Saturday, June 06, 2015

“The Nightmare”– Movie Review



This week, I attended the opening night of the new documentary “The Nightmare” at The Film Society Of Lincoln Center.


Sufferers of a sleeping disorder known as “sleep paralysis” are interviewed about their condition – and how they have learned to deal with it over the years. 


Around the country – and around the world – there are many people who suffer from something that is commonly known as “sleep paralysis”.  Individuals with sleep paralysis experience frightening illusions that seem all too real to those who live through them but sound like ordinary nightmares to the uninitiated who can’t understand the depth of realism from these occurrences.  In fact, according to the stories reported about some people around the world who have had sleep paralysis, some of the events have been so treacherous that they have even resulted in death. 

While interviews with each of the eight participants reveal unique experiences with the disorder, there are also quite a few similarities as well.  One of these similarities happens to be the fact that there is the existence of what many of the interviewees referred to as “The Shadow Man”.  The Shadow Man is a being that exists in the sleep paralysis of all sufferers; he is basically an individual who may appear as somewhat human but not exactly.  Shadow Man often appears in the bedroom of the one suffering from this disorder or he can be an apparition that is outside of the home but peers into the bedroom.  The term Shadow Man comes from the fact that details or their appearance are indistinguishable due to the fact that they are mere silhouettes. 

Another characteristic shared by sleep paralysis sufferers is the fact that none of them can either speak or move when they are experiencing these perceived threats.  Thus the term paralysis – they are unable to scream or fight off these Shadow Men who appear to them for the sole purpose of torturing them during their sleep.  Many of the sleep paralysis sufferers started to have these visions when they were children; while some can point to specific childhood traumas that may have been the trigger for all of those, others cannot – and as a result, the reason remains a mystery to them until this day.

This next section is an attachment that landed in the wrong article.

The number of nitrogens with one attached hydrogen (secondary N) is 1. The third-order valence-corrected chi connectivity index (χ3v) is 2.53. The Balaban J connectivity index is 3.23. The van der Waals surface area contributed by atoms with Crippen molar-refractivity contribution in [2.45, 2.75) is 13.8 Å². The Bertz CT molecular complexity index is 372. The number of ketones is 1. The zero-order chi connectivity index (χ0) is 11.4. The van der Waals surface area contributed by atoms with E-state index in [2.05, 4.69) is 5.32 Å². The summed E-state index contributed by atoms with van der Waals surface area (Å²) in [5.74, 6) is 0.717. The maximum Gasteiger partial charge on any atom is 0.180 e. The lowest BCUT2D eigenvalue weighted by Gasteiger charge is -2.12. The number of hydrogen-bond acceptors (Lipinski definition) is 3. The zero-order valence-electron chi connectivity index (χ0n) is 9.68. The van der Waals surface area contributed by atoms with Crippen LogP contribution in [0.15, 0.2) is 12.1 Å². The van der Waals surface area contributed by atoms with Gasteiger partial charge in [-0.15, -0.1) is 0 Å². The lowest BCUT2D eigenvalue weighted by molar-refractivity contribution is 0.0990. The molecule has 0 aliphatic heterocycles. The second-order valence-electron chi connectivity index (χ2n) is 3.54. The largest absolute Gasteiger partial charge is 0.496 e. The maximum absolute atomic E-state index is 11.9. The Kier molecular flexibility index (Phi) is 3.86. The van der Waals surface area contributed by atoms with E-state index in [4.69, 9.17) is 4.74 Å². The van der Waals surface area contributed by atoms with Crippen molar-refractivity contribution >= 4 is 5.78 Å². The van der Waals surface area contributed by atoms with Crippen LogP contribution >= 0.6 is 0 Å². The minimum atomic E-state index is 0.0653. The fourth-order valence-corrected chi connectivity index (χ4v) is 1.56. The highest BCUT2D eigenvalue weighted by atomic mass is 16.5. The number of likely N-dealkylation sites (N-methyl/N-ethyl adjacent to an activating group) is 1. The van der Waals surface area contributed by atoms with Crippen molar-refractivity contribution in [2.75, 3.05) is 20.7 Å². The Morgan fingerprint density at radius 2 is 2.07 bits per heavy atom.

Sleep paralysis is certainly a fascinating concept for a documentary, yet the filmmaker manages to make its story so boring, the documentary itself induces oscitancy.  Over and over, the audience is treated to interviews with sufferers of this sleeping disorder to the point that you just want to jump up and scream, “OK, I get it!  Let’s move on, already!”  Instead, we are forced to hear more and more about each individual’s experience to the point that the movie itself seems like its own nightmare.  The story is ultimately very flat and goes absolutely nowhere; one gets the sense that any given scene could be easily edited to appear in a different portion of the movie and it wouldn’t make much of a difference.

The redundant nature of “The Nightmare” begs the question, “What do the experts think?” not too long into the documentary.  Sadly – and this may in fact be the reason why it fails as a film – there are absolutely no interviews with physicians or psychologists on this matter.  This results in a very self-indulgent vanity piece that feels much longer than its hour and a half.   Infusing the documentary with professional commentary would have ultimately made all the difference in the world.  There needed to be a balance in telling this story and such balance is noticeably lacking.

Following the screening, there was a question and answer session between the audience and the director of “The Nightmare”, Rodney Ascher.  Ascher had previously done a very well-received documentary called “Room 237”, an analysis of the horror movie “The Shining”.  He admitted that the reason why he did “The Nightmare” was because he himself suffered from sleep paralysis for many years.  The reason for the absence of expert commentary, according to Ascher, was due to the fact that he wanted his documentary to consist solely of first person experiences about this disorder. 


The Nightmare (2015) on IMDb

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